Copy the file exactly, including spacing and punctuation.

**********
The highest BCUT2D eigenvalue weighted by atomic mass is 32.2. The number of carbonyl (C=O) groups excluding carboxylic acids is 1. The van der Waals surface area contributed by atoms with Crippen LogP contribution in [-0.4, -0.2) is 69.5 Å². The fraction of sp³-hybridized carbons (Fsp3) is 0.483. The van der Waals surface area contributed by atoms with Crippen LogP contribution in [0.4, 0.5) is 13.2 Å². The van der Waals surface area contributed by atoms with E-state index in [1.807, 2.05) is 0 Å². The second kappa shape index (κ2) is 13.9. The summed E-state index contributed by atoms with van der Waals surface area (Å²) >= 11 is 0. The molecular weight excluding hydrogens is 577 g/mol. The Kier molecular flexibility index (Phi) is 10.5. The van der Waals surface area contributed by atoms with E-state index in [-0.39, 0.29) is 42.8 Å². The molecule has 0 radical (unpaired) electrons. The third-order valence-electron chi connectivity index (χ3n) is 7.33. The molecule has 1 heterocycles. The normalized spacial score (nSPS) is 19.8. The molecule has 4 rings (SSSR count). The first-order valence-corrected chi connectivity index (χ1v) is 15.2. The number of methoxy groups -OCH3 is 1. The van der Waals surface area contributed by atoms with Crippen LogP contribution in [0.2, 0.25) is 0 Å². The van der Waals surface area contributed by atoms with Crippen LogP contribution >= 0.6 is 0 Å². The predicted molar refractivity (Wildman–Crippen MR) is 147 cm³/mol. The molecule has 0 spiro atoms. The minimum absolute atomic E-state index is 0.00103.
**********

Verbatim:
The highest BCUT2D eigenvalue weighted by atomic mass is 32.2. The number of carbonyl (C=O) groups excluding carboxylic acids is 1. The van der Waals surface area contributed by atoms with Crippen LogP contribution in [-0.4, -0.2) is 69.5 Å². The fraction of sp³-hybridized carbons (Fsp3) is 0.483. The van der Waals surface area contributed by atoms with Crippen LogP contribution in [0.4, 0.5) is 13.2 Å². The van der Waals surface area contributed by atoms with E-state index in [1.807, 2.05) is 0 Å². The second kappa shape index (κ2) is 13.9. The summed E-state index contributed by atoms with van der Waals surface area (Å²) >= 11 is 0. The molecular weight excluding hydrogens is 577 g/mol. The Kier molecular flexibility index (Phi) is 10.5. The van der Waals surface area contributed by atoms with E-state index in [-0.39, 0.29) is 42.8 Å². The molecule has 0 radical (unpaired) electrons. The third-order valence-electron chi connectivity index (χ3n) is 7.33. The molecule has 1 heterocycles. The normalized spacial score (nSPS) is 19.8. The molecule has 4 rings (SSSR count). The first-order valence-corrected chi connectivity index (χ1v) is 15.2. The number of methoxy groups -OCH3 is 1. The van der Waals surface area contributed by atoms with Crippen LogP contribution in [0.2, 0.25) is 0 Å². The van der Waals surface area contributed by atoms with Crippen LogP contribution >= 0.6 is 0 Å². The predicted molar refractivity (Wildman–Crippen MR) is 147 cm³/mol. The molecule has 0 spiro atoms. The minimum absolute atomic E-state index is 0.00103.